Vol. 6, No. 2
A Publication for Friends of the ABHOW Foundation
Members of the Las Ventanas Foundation Committee gather around
committee chair Irene Geller, center, at a recent meeting.
“I said to them, ‘You know what? several times this summer to
Forms Foundation This is a worthwhile thing to do,’” develop a set of bylaws. Now that
Committee recalls Geller. “I had Foundation
President Joe Anderson come out
those bylaws have been deemed
compliant with the ABHOW
It only takes a spark to light and talk to them about how to Foundation, the newly formed Las
a fire, and at Las Ventanas form the committee, and the kind Ventanas Foundation Committee
last spring, Irene Geller was of investments we could do. And is officially ready to get to work.
that spark. Disappointed they agreed, it was a good thing “We haven’t worked through a
to do.” lot of the specifics yet, but there’s
that her seven-year-old Las
Vegas retirement community The resident-led group grew to a lot of interest and enthusiasm,
hadn’t yet formed a founda- include Rose Rager, the communi- so I feel like we’re going to see a
tion committee, Geller rallied ty’s interim executive director, and lot of collaboration in the months
the troops – 10 of them, to Las Ventanas Board Member Ruby ahead,” says Rager.
be exact. Warthan-Vance. The group met (continued inside)
A Word from the President
The economic news of the past few it’s on the
weeks has not been good. While the
market has become more volatile,
new cuts to Medicare and Medicaid
were announced in Washington, D.C.
The states are expected to follow suit Year-end tax planning
with potential cuts to Medicaid or assistance:
MediCal reimbursement. None of this
is good news for older people, including
ABHOW residents. Those in need of
nursing assistance are particularly vulnerable to increases Dec 12th
in the cost of care.
At times like these, ABHOW residents can be assured that the Valle Verde
Foundation endowments provide regular financial support for
benevolent care. So we continue to urge today‘s residents to consider
contributions that help present and future residents enjoy our promise
of lifetime care. Dec 15th
The Terraces of Phoenix
The Terraces of Los Gatos &
The Terraces of Los Altos
Piedmont Gardens & Grand
“You'll never be asked to leave should you run short of funds through
no fault of your own,” is a promise we treasure and aim to keep. Our
community endowments make that promise possible. We urge you in
these times of financial turmoil to consider helping us continue to
make a difference. LEGACY DEFINED
Your direct contribution, charitable gift annuity or bequest will
improve the lives of seniors today, tomorrow and into the future.
And that is something we can all feel good about.
“ Ecologists tell us that a
young tree grows better
when it's planted in an
area with older trees.
Joe Anderson That's legacy: an intercon-
President nection across time, with
a need for those who
have come before us and
a responsibility to those
who come after us.
– Susan Bosak, chair,
The Legacy Project
Payroll Deduction Offers Just two weeks into the program, nine team mem-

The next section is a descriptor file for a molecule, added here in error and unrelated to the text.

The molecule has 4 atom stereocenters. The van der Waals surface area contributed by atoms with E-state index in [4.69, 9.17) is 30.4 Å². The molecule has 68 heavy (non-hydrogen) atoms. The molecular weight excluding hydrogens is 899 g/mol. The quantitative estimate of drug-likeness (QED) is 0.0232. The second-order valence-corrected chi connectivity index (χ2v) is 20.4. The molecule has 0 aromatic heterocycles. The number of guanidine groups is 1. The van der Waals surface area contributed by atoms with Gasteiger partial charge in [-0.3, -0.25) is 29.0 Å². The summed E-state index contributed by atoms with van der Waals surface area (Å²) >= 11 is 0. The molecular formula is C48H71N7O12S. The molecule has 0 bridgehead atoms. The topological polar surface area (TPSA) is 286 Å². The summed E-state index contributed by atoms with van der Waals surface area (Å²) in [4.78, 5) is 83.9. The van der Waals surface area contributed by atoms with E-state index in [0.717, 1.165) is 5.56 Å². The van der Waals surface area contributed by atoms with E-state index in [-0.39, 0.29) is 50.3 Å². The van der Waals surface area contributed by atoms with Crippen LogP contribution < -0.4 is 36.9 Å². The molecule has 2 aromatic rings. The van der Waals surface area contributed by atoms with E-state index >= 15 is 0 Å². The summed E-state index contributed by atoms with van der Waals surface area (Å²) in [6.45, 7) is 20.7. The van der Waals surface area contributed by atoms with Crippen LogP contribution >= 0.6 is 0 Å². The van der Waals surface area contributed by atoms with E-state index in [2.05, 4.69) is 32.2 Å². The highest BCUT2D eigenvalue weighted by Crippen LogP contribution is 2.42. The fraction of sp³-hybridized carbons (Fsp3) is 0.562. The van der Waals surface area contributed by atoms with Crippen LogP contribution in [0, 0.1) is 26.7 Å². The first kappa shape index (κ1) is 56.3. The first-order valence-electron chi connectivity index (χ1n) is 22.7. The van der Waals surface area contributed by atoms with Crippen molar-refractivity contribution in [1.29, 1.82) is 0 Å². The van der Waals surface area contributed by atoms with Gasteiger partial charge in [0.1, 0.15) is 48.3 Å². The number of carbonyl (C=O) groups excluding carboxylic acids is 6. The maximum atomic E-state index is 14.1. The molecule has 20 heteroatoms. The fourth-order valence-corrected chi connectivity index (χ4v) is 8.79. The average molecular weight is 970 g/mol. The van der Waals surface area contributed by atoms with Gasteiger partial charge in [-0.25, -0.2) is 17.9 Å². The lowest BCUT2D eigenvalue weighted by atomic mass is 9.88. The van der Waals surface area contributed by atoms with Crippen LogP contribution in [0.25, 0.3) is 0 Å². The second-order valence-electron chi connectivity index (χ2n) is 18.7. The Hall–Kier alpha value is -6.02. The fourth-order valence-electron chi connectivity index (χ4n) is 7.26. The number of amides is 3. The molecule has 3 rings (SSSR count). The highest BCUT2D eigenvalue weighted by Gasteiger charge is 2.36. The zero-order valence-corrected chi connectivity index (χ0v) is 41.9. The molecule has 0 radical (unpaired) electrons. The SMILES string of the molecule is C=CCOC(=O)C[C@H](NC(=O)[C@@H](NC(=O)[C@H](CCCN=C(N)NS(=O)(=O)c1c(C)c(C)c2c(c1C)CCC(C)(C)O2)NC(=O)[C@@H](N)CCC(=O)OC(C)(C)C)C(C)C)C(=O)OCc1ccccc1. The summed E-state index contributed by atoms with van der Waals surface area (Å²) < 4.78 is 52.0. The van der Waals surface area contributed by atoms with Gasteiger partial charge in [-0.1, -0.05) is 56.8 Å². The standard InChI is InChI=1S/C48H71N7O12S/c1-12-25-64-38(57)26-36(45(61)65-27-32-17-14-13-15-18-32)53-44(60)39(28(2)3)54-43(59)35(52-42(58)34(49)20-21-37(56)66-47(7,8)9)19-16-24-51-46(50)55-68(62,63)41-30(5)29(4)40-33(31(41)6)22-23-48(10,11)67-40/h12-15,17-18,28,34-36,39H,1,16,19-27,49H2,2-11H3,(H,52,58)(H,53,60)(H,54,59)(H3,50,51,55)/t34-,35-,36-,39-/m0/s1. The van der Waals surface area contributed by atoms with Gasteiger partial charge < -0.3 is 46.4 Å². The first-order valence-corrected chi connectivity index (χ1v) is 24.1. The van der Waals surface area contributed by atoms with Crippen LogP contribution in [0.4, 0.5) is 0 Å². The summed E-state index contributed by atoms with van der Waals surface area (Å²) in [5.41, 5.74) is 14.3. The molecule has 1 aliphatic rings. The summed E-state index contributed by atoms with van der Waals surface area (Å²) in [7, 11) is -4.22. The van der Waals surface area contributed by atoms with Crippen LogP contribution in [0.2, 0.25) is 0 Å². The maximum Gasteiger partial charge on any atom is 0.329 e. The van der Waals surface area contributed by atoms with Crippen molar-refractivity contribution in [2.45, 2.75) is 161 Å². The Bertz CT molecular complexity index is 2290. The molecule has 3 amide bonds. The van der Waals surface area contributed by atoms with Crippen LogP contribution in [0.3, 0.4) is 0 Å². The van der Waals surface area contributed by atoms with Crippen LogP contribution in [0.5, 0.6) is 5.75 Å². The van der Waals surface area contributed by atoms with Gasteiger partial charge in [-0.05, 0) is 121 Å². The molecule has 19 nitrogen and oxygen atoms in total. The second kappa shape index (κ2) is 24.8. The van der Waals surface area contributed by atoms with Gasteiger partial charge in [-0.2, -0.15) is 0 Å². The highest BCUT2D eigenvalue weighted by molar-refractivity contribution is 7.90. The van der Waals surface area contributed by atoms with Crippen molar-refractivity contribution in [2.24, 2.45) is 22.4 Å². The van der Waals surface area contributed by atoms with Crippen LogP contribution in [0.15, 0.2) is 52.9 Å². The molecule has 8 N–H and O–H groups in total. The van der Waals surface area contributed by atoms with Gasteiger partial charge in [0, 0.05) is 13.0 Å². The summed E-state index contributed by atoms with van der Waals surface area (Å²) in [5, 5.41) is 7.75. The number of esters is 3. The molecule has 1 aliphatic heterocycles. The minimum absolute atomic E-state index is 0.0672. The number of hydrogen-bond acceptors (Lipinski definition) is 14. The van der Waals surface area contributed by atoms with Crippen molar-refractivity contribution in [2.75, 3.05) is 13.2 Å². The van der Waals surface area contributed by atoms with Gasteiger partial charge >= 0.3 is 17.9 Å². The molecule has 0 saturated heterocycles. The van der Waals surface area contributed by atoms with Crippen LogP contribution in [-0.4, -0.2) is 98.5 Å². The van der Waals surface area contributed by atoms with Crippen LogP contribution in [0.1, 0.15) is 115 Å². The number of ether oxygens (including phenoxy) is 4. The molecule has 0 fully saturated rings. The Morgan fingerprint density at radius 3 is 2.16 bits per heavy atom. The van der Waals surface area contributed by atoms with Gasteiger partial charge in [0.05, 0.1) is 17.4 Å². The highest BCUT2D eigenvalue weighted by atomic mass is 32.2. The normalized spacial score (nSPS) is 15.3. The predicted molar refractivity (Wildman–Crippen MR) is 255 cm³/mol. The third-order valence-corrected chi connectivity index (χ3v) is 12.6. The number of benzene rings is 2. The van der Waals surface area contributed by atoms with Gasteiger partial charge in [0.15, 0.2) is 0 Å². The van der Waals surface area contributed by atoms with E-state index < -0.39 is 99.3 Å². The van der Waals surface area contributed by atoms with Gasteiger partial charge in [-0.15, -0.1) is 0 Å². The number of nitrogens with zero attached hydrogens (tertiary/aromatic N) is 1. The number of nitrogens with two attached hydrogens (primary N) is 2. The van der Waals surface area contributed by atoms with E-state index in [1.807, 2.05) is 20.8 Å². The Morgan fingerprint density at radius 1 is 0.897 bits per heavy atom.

bers had already signed on, Anderson says. And
New Way to Serve given the number of calls Foundation staffers are
fielding, that number is likely just the beginning of
ABHOW team members put their care, com- something much greater.
mitment and compassion for seniors on full
ABHOW team members can enroll for payroll deduction
display every day. Now they can give behind via an automated form on the company’s intranet
the scenes, too, thanks to a new payroll site. For questions, email Lynette Giannotti at the
deduction program offered through the ABHOW Foundation, firstname.lastname@example.org.
The program is a simple, powerful tool through
which team members make regular, tax-exempt
contributions directly from their paycheck. Team
members elect how much and how often to donate.
They can start – and stop – a payroll deduction at any
time, and even dictate which community endowment,
memorial fund and special project will benefit from
Oct. 10 at Round Hill Country
Club in Alamo, Calif., for the
15th Annual ABHOW
Foundation Golf Classic.
Once again, we’ll gather in the shadow of
beautiful Mt. Diablo State Park for a fun-filled
day of scramble format golf, fine cuisine, put-
ting contests, a live and silent auction.
Proceeds benefit seniors living in ABHOW’s
27 affordable housing communities. Previous
The ABHOW Foundation developed the program this Golf Classics have netted more than $1 million.
summer at the urging of team members concerned Register or donate online today at
about the impact of a prolonged economic downturn www.abhow.com. Together, we can help give
on residents and the company. It officially launched seniors in need the quality of life they deserve.
in mid-August, weeks before an unprecedented 11.1
percent Medicare reimbursement cut was slated
to take effect. Donations will help the Foundation
sustain benevolent care for CCRC residents and
ensure quality-of-life amenities for residents in
That the idea for the program came from team members
is something ABHOW Foundation President Joe Anderson
calls “proof of what makes ABHOW exceptional.”
“It’s so inspiring to see our team members work as
hard as they do, and at the end of the day, say, ‘I
want to do more,’” says Anderson. “All it takes is
a modest amount – any amount, really – to make a
substantial impact in the lives of ABHOW residents.”
Big Gains on Survey “We are certainly pleased by the
ABHOW residents are more committed than increase in awareness, participation
ever to strengthening their communities and giving indicated in the survey. The
through planned giving and other charitable Foundation has made a concerted effort to
activities, according to a recent survey initi-
be more visible at the local level through
ated by the ABHOW Foundation.
the institution of local foundation com-
Nearly 500 residents at ABHOW’s 11 continuing care
mittees, specific fundraising projects
retirement communities took part in the survey last
spring, helping gauge awareness on everything from and more education opportunities.
benevolence to endowment funds to Legacy, the
The results of the survey are gratifying. ”
– Joe Anderson, president
Their answers will help guide the Foundation’s work
in the coming months and years, and at the commu-
nity level, they will help local foundation committees
target fundraising to maximize participation and impact.
The survey is the first comprehensive assessment Las Ventanas (continued from cover)